The pause on J&J's COVID-19 vaccine will continue for now as CDC advisors gather more information on rare blood clots

The pause on J&J's COVID-19 vaccine will continue for now as CDC advisors gather more information on rare blood clots
Michael Ciaglo/Getty Images
  • An advisory committee for the CDC endorsed keeping the hold on Johnson & Johnson's vaccine.
  • The vaccine was pulled after six cases of a blood clot were reported in people who got the shot.
  • The group of experts declined to vote on reintroducing the vaccine into the market.

An expert panel that advises the Centers for Disease Control and Prevention recommended continuing the pause on administering Johnson & Johnson's COVID-19 vaccine.

The agency is weighing whether to adjust its recommendations for the shot after at least six cases of rare but potentially fatal blood clots surfaced in people who'd recently been vaccinated.

But a last-minute advisory-committee meeting on Wednesday failed to yield a definitive answer to that question, with the panel concluding that the pause should continue and more data should be gathered.

Doctors and public-health experts overwhelmingly felt uneasy making a firm recommendation based on the minuscule amount of data available.

"I just don't feel we have enough information to make an evidence-based decision" Dr. Beth Bell, a professor of global health at the University of Washington, said during the CDC Advisory Committee on Immunization Practices (ACIP) meeting Wednesday afternoon.


"It's important from the perspective of the public: When we say rare, what does that mean? I want to be able to feel comfortable with my family members and myself getting this vaccine," she added.

More data emerging on the people with rare CVST blood clots

The pause on J&J's COVID-19 vaccine will continue for now as CDC advisors gather more information on rare blood clots
Almost all the reported cases of CVST in women who had the J&J vaccine started with a headache.CDC ACIP

The CDC and Food and Drug Administration had already recommended a pause on administration of J&J's COVID-19 vaccine "out of an abundance of caution," the two agencies said in a joint statement Tuesday morning.

That recommendation came after at least six cases of a rare type of blood clot called cerebral venous sinus thrombosis (CVST) were reported in women across the US. The clots occurred between six and 13 days after administration of J&J's one-dose vaccine. One of the women, who was 45 years old, died, while two others are still in intensive care.

During the meeting, Aran Maree, the chief medical officer for Janssen, the medical-research arm of Johnson & Johnson, said a seventh woman, a 59-year-old, developed CVST after she received the vaccine in the US.

But it is unclear whether the clots, which are more common among young and middle-age women, are related to getting the shot. Women are already three times more likely to contract CVST than men. Symptoms usually start with some head pain.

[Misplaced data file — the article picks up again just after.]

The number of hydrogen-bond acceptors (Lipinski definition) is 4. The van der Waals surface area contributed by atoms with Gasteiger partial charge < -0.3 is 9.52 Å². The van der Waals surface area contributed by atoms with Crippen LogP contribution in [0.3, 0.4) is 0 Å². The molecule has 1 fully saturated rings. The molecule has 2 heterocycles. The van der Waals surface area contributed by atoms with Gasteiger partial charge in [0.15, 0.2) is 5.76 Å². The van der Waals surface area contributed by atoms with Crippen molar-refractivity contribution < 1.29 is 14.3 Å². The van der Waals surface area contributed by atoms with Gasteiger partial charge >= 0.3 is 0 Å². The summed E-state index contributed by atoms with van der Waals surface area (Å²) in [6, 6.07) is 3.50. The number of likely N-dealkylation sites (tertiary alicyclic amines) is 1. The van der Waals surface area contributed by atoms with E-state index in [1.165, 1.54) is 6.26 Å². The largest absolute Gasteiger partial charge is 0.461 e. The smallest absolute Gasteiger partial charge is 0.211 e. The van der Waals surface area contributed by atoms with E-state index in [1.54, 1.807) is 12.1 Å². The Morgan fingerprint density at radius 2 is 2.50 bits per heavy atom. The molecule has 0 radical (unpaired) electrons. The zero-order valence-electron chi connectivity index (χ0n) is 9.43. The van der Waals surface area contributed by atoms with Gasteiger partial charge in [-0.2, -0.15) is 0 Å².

"Really, headache is the initial presenting feature," Dr. Tom Shimabukuro from the CDC said during the ACIP meeting.

Many of the patients also had a low platelet count, which makes it difficult for the body to clot blood. A low platelet count also makes it dangerous to administer one of the most common blood-clot treatments, the blood thinner heparin.

An 'abundance of caution' prompted the pause

More than 7.2 million people across the US have received the J&J one-dose jab. It is both cheaper and easier to distribute than messenger-RNA vaccines.

With a goal to give out 200 million shots by President Joe Biden's 100th day in office (April 30) - and a global push to build immunity quickly - a pause is a setback, some of the panelists said.

"Any extension of the pause will invariably result in the fact that the most vulnerable individuals in the country who would benefit from the Johnson & Johnson vaccine will remain vulnerable," Nirav Shah, the director of Maine's CDC, said during the meeting.


The news in the US also prompted worldwide movement away from J&J's shot.

The pause on J&J's COVID-19 vaccine will continue for now as CDC advisors gather more information on rare blood clots

The company announced on Tuesday that it would "proactively delay" its vaccine rollout in Europe and pause all clinical trials of its vaccine around the world until guidance is updated. Australia also said it was not planning to buy any J&J shots.

South Africa is putting J&J's vaccine on pause, effectively halting that country's vaccine drive entirely, since no other COVID-19 vaccines are available there. Among the more than 289,000 healthcare workers who have been vaccinated in South Africa, none of these clots have been reported.